Five years of achievement transforming Edmonton EcoPark
The nationally significant North London Heat and Power Project has reached a significant milestone: five years of work completed to transform waste and recycling services at Edmonton EcoPark in Enfield.
World-class infrastructure has been built or is currently under construction – facilities which will tackle north London’s waste in the most sustainable way possible whilst capturing more materials for recycling. Commissioned by the North London Waste Authority (NLWA), all the EcoPark’s facilities are publicly owned and are for the benefit of two million north London residents.
A vast new Resource Recovery Facility (RRF) is at final commissioning stage before it begins to operate at full capacity in early Spring, when up to 135,000 tonnes of recyclable materials will be processed each year. Its roof features 2,235 solar panels – enough to cover a football pitch – which can generate more than nine hundred thousand kilowatts of renewable energy per year, the equivalent of powering 300 homes with electricity. The panels will bring carbon savings too, comparable to the CO₂ absorbed by over 10,000 trees per year.
Throughout the project, innovative techniques have minimised the environmental impact of construction. For example, the site was the first in the UK to trial the use of ultra-low carbon concrete. An innovative piling technique for the RRF, along with stabilisation of the ground, reduced embodied carbon. While 99.9% of non-hazardous construction waste has been diverted from landfill through reuse, recycling, and energy recovery.
Alongside the RRF, there is a new public Reuse and Recycling Centre, a visitor and community centre called EcoPark House, and a district heating energy centre, which will supply heating and hot water to local housing developments. The source of the heat will come from the high-tech Energy Recovery Facility, which lies to the north of the RRF. It will use the world’s most advanced technologies to capture pollutants, including Selective Catalytic Reduction to reduce emissions of nitrogen oxides to a level 60% lower than the minimum standards. The construction of the Energy Recovery Facility is well underway, with the bunker where bin-bag waste will be tipped now taking shape. It will replace the current energy-from-waste plant, which first began operating in 1971.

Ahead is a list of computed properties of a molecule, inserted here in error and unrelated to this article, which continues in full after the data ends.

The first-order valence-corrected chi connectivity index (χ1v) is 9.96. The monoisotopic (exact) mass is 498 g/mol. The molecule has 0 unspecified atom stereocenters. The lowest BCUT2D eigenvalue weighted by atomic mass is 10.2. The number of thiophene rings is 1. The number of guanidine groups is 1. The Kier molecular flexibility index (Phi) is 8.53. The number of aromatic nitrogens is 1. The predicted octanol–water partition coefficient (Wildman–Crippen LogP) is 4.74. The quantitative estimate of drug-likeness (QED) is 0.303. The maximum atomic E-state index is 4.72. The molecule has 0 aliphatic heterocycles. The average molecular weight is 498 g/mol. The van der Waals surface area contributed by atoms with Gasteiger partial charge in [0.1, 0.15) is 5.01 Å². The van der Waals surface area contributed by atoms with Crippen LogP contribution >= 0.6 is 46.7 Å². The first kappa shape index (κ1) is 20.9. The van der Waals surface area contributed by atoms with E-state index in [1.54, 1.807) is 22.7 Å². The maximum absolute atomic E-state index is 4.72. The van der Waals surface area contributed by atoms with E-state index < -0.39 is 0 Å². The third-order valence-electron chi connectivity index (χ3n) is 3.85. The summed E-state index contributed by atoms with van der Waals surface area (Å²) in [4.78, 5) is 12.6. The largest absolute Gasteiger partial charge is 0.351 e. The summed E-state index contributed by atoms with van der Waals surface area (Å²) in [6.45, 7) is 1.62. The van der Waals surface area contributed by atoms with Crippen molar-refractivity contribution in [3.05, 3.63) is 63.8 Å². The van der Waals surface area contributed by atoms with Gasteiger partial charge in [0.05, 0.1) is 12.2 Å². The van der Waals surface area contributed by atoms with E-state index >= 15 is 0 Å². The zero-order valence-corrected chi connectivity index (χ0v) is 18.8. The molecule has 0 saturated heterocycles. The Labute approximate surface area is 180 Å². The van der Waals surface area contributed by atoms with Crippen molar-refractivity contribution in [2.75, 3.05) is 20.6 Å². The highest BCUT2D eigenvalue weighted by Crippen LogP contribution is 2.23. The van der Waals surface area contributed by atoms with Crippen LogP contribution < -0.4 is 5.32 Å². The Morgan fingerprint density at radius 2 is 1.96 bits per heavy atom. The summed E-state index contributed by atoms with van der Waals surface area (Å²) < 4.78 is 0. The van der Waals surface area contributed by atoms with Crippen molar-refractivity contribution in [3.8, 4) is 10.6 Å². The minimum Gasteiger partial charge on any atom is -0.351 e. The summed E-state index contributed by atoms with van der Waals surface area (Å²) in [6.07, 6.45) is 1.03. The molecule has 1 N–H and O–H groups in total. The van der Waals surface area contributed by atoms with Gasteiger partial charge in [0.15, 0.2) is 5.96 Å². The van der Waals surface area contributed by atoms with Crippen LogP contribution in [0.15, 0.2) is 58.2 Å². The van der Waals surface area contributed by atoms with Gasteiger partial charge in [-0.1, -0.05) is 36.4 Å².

NLWA Chair, Cllr Clyde Loakes, noted how construction had successfully coexisted with the EcoPark’s daily operations to process hundreds of thousands of tonnes of bin bag waste from north London homes. “Across the project, there’s been exemplary collaboration between all the organisations involved in construction and daily operations,” Cllr Loakes said.
Since preparatory works began in January 2019, more than five thousand people have worked on the many aspects of the project. Thirty-nine apprentices have joined to date as well as 194 local people (school/college leavers or previously without work) who have trained on-site. There will be many more employment, training, and highly skilled apprenticeship opportunities in coming phases of the project to complete the Energy Recovery Facility.
Over the past five years, the project has also delivered a huge amount of social value and community engagement, which has resulted in nominations and the winning of twenty awards across a variety of categories. These include ‘Best Sustainable Brownfield Infrastructure Scheme’ and a ‘Culture and Diversity Award’. Cameron Flanagan won New Civil Engineer’s ‘Apprentice of the Year’ in 2021.
Another major award was Institute of Economic Development’s ‘Most Innovative Project of the Year’ award for the schools’ programme.
Cllr Loakes said, “More than 2,500 students across 52 schools in north London have attended our dedicated schools' programme. Young people have heard about the career paths of professionals working to transform the EcoPark as well as those working in recycling, energy recovery, and waste-related careers. Many of those who attended have said that consequently they are more likely to pursue further study, apprenticeships and careers in science, technology, engineering, and maths.
“Likewise, through our RePower Communities scheme, we’ve extended the scope of our support through the awarding of small grants and donations of materials and volunteer time to north London community groups. From replacing worn-out floors in a community building to buying tools to tend the gardens at a children’s hospice, I am proud of the way we are helping to improve the lives and wellbeing of local people.”
Reflecting on the project’s many successes over the last five years, Cllr Loakes said: “NLWA has set the benchmark for the building of world-class infrastructure required to help the UK economy transition to a more circular and environmentally sustainable one. It’s a project too that’s ensuring there’s a positive legacy for local people.
“In the coming decades, there are likely to be many environmental and social challenges – in north London, with advanced facilities in place, we can deal with relevant challenges with confidence whilst helping build towards a more sustainable and equitable future.”